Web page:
Banned Book 11 (really 11, yesterday was 10) - Watership Down

Watership Down - Richard Adams

I haven’t been able to quite find out why this book makes on to banned or challenged lists from time to time, but I have an idea.

 

                I first read it when I was in 3rd or 4th grade.  After finding it on my parents’ bookshelves, I read the cover off within a year.  My mother gave up and let me keep it.  For years, I read it at least once a year, sometimes twice.  I still have that edition.(It's the one with this post)

 

                Yet, after that first reading until I was a senior in high school, there was always a chapter I skipped.

 

                If you don’t know, Watership Down is a two part hero quest story where the heroes are rabbits.  The first part is about finding a site for a new home, the second part is about finding does.  In the second part, as one rabbit is about to play at double edition, he asks that the rabbit storyteller, Dandelion, tell a story about El-ahrairah (the rabbit’s trickster hero/first rabbit) and the Black Rabbit of Death. 

 

                The story scared the shit out of me for years.  I skipped this chapter.  The first time I read it, I needed the night light – something I had never needed before.

 

                It wasn’t so much death that frightened me.  After all, most children are frightened of death at some point in their childhood, but if that was the sole case, then I wouldn’t have been constantly re-reading the Godfather (or Godmother) Death folktales that I enjoyed so much.  It was the bargain.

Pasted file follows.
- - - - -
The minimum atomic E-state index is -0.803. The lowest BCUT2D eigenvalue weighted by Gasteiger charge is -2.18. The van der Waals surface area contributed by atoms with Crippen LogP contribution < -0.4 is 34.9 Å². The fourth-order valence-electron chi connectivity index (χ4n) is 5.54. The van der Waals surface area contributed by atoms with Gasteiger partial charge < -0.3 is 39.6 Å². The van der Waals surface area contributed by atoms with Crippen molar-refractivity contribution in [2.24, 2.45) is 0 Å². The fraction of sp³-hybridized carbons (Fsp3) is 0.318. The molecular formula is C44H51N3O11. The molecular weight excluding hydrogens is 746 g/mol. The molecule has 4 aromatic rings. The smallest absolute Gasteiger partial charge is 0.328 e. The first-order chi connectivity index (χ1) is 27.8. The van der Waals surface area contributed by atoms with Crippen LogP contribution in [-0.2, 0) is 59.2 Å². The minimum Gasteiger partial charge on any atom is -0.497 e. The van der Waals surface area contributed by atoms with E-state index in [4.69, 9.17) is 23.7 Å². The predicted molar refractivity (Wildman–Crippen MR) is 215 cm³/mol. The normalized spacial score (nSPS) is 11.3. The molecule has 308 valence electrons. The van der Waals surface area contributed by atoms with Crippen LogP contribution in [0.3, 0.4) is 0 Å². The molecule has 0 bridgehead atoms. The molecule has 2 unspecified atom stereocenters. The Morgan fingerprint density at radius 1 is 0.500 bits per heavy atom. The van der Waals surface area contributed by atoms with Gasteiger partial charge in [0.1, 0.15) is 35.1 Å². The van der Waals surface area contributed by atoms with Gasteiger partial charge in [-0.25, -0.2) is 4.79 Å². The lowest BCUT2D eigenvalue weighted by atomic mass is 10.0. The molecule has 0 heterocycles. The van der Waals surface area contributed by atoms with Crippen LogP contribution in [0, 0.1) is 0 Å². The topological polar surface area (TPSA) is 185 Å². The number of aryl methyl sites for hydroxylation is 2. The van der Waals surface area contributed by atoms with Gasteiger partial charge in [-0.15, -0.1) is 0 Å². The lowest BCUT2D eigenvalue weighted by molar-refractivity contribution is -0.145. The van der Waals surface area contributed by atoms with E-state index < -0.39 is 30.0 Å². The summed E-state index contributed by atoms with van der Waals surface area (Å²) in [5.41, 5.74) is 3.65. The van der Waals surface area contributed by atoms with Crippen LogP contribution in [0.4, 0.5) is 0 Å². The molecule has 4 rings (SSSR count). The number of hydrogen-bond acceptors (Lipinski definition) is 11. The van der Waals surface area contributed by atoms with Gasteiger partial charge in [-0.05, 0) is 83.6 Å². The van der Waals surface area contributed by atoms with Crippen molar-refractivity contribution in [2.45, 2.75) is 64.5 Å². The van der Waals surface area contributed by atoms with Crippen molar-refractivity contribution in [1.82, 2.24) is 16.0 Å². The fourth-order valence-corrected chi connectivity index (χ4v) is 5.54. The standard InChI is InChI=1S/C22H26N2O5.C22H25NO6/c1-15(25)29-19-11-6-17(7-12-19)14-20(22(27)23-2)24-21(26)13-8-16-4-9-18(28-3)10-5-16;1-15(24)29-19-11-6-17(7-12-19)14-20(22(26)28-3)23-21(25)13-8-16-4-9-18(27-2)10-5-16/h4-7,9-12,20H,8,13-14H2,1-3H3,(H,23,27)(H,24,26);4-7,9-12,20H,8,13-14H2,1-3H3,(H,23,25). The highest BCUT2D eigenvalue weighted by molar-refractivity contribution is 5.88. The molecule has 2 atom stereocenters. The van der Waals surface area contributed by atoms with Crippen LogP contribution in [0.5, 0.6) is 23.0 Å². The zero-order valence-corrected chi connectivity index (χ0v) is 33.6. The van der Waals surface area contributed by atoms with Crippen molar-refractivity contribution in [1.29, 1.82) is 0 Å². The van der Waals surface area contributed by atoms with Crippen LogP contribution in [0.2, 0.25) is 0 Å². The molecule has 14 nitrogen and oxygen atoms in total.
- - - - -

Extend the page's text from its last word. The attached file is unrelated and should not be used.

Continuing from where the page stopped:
El-ahrairah’s rabbits are dealing because of a plague, so he goes to Death to bargain for their lives.  Death and El-ahrairah play rabbit poker, and each time El-ahrairah loses.  When he loses, he loses a body part – his ears, his tail.  These parts are replaced with vegetables.  It sounds silly here typing it, but it always struck me as cruel.  Death was playing with him to teach him a lesson.  The death god-parent in the folktales was harsh, but just.  Not here.  That’s what terrified me when I was younger.  Death seemed so unfair and so needless cruel.  As adult, you know death is that, but to see it expressed in such a way in a novel was terrifying to me when I was a child – though I don’t think I could have articulated it.

 

                While I can remember my fear of this chapter, I can also remember my joy, my utter sense of being transported when reading the rest of the book.  And it’s telling that my reaction to that one chapter didn’t stop me from re-reading the book.  I just skipped that chapter (an act of self-censorship that everyone has the right to perform).  I read that chapter now when I re-read the book, have every sense I was a senior in high school.

 

                So maybe that’s why Watership Down is banned and challenged.  Or maybe it’s because of the idea of rabbits have their own term for god.  I don’t know.  I don’t care.  All I know is that while one chapter of the book frightened me when I was a child, I loved the book anyway.  If this book had been forbidden to me, I wouldn’t have been frightened, true.  But I wouldn’t have discovered such powerful magic either.

 

                And the magic is stronger than the fear.  Always will be.